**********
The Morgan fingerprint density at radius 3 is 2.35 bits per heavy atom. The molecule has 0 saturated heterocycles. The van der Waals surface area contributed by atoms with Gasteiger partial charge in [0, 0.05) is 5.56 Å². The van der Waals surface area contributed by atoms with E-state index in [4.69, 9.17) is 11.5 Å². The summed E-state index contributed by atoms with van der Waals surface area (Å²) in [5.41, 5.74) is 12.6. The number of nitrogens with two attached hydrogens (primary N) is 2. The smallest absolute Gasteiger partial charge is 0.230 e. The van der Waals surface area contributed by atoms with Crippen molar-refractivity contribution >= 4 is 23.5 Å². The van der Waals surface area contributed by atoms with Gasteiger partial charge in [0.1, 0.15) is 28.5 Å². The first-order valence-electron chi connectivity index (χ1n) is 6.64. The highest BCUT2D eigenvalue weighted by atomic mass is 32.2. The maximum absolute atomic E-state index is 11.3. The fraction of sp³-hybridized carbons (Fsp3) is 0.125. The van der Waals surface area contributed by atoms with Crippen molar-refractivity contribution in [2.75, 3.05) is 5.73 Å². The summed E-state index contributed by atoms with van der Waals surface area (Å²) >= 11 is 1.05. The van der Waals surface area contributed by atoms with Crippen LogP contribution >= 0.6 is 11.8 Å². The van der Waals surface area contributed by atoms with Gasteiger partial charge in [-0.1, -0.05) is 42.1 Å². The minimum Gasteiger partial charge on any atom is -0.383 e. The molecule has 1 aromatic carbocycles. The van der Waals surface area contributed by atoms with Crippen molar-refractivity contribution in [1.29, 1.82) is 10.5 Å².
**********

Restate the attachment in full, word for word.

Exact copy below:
The Morgan fingerprint density at radius 3 is 2.35 bits per heavy atom. The molecule has 0 saturated heterocycles. The van der Waals surface area contributed by atoms with Gasteiger partial charge in [0, 0.05) is 5.56 Å². The van der Waals surface area contributed by atoms with E-state index in [4.69, 9.17) is 11.5 Å². The summed E-state index contributed by atoms with van der Waals surface area (Å²) in [5.41, 5.74) is 12.6. The number of nitrogens with two attached hydrogens (primary N) is 2. The smallest absolute Gasteiger partial charge is 0.230 e. The van der Waals surface area contributed by atoms with Crippen molar-refractivity contribution >= 4 is 23.5 Å². The van der Waals surface area contributed by atoms with Gasteiger partial charge in [0.1, 0.15) is 28.5 Å². The first-order valence-electron chi connectivity index (χ1n) is 6.64. The highest BCUT2D eigenvalue weighted by atomic mass is 32.2. The maximum absolute atomic E-state index is 11.3. The fraction of sp³-hybridized carbons (Fsp3) is 0.125. The van der Waals surface area contributed by atoms with Crippen molar-refractivity contribution in [2.75, 3.05) is 5.73 Å². The summed E-state index contributed by atoms with van der Waals surface area (Å²) >= 11 is 1.05. The van der Waals surface area contributed by atoms with Crippen LogP contribution >= 0.6 is 11.8 Å². The van der Waals surface area contributed by atoms with Gasteiger partial charge in [-0.1, -0.05) is 42.1 Å². The minimum Gasteiger partial charge on any atom is -0.383 e. The molecule has 1 aromatic carbocycles. The van der Waals surface area contributed by atoms with Crippen molar-refractivity contribution in [1.29, 1.82) is 10.5 Å².